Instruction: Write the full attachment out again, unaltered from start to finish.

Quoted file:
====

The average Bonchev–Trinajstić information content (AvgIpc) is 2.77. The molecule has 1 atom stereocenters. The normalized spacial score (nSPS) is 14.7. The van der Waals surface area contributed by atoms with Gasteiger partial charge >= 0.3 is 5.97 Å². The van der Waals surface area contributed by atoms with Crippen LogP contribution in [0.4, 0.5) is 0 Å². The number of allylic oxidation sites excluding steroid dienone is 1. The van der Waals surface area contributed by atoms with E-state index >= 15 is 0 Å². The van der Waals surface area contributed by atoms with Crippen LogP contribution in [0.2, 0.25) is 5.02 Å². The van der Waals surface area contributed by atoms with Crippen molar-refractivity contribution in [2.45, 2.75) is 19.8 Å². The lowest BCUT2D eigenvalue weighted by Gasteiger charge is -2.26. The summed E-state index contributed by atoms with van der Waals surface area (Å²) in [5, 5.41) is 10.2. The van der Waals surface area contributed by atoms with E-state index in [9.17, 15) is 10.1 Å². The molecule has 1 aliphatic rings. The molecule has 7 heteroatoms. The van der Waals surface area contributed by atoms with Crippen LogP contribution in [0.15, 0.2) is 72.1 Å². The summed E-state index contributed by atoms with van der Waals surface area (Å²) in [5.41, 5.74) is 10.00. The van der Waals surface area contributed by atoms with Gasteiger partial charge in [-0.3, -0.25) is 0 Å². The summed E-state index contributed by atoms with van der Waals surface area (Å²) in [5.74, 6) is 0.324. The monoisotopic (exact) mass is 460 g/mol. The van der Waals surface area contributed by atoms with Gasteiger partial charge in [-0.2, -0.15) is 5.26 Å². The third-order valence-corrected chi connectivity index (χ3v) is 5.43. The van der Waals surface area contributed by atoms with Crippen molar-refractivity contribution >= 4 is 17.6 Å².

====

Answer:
The average Bonchev–Trinajstić information content (AvgIpc) is 2.77. The molecule has 1 atom stereocenters. The normalized spacial score (nSPS) is 14.7. The van der Waals surface area contributed by atoms with Gasteiger partial charge >= 0.3 is 5.97 Å². The van der Waals surface area contributed by atoms with Crippen LogP contribution in [0.4, 0.5) is 0 Å². The number of allylic oxidation sites excluding steroid dienone is 1. The van der Waals surface area contributed by atoms with E-state index >= 15 is 0 Å². The van der Waals surface area contributed by atoms with Crippen LogP contribution in [0.2, 0.25) is 5.02 Å². The van der Waals surface area contributed by atoms with Crippen molar-refractivity contribution in [2.45, 2.75) is 19.8 Å². The lowest BCUT2D eigenvalue weighted by Gasteiger charge is -2.26. The summed E-state index contributed by atoms with van der Waals surface area (Å²) in [5, 5.41) is 10.2. The van der Waals surface area contributed by atoms with E-state index in [9.17, 15) is 10.1 Å². The molecule has 1 aliphatic rings. The molecule has 7 heteroatoms. The van der Waals surface area contributed by atoms with Crippen LogP contribution in [0.15, 0.2) is 72.1 Å². The summed E-state index contributed by atoms with van der Waals surface area (Å²) in [5.41, 5.74) is 10.00. The van der Waals surface area contributed by atoms with Gasteiger partial charge in [-0.3, -0.25) is 0 Å². The summed E-state index contributed by atoms with van der Waals surface area (Å²) in [5.74, 6) is 0.324. The monoisotopic (exact) mass is 460 g/mol. The van der Waals surface area contributed by atoms with Gasteiger partial charge in [-0.2, -0.15) is 5.26 Å². The third-order valence-corrected chi connectivity index (χ3v) is 5.43. The van der Waals surface area contributed by atoms with Crippen molar-refractivity contribution >= 4 is 17.6 Å².